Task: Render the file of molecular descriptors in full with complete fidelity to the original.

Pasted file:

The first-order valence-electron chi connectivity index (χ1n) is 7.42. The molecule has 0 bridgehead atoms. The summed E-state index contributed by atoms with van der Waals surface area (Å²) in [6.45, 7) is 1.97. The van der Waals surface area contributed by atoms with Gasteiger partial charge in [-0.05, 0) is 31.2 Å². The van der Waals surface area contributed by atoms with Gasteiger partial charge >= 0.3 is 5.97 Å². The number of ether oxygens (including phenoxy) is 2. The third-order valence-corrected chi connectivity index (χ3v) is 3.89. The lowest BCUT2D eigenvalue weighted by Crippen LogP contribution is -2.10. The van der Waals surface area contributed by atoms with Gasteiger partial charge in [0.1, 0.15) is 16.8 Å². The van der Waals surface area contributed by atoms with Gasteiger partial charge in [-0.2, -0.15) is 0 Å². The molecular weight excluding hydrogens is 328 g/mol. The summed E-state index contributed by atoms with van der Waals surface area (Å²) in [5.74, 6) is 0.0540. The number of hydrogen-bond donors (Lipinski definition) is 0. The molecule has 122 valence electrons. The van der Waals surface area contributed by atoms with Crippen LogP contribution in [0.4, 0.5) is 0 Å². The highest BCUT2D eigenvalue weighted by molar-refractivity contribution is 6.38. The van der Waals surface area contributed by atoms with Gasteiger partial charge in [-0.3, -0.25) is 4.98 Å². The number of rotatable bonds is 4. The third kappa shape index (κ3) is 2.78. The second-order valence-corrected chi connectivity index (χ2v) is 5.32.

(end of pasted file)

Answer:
The first-order valence-electron chi connectivity index (χ1n) is 7.42. The molecule has 0 bridgehead atoms. The summed E-state index contributed by atoms with van der Waals surface area (Å²) in [6.45, 7) is 1.97. The van der Waals surface area contributed by atoms with Gasteiger partial charge in [-0.05, 0) is 31.2 Å². The van der Waals surface area contributed by atoms with Gasteiger partial charge >= 0.3 is 5.97 Å². The number of ether oxygens (including phenoxy) is 2. The third-order valence-corrected chi connectivity index (χ3v) is 3.89. The lowest BCUT2D eigenvalue weighted by Crippen LogP contribution is -2.10. The van der Waals surface area contributed by atoms with Gasteiger partial charge in [0.1, 0.15) is 16.8 Å². The van der Waals surface area contributed by atoms with Gasteiger partial charge in [-0.2, -0.15) is 0 Å². The molecular weight excluding hydrogens is 328 g/mol. The summed E-state index contributed by atoms with van der Waals surface area (Å²) in [5.74, 6) is 0.0540. The number of hydrogen-bond donors (Lipinski definition) is 0. The molecule has 122 valence electrons. The van der Waals surface area contributed by atoms with Crippen LogP contribution in [0.4, 0.5) is 0 Å². The highest BCUT2D eigenvalue weighted by molar-refractivity contribution is 6.38. The van der Waals surface area contributed by atoms with Gasteiger partial charge in [-0.3, -0.25) is 4.98 Å². The number of rotatable bonds is 4. The third kappa shape index (κ3) is 2.78. The second-order valence-corrected chi connectivity index (χ2v) is 5.32.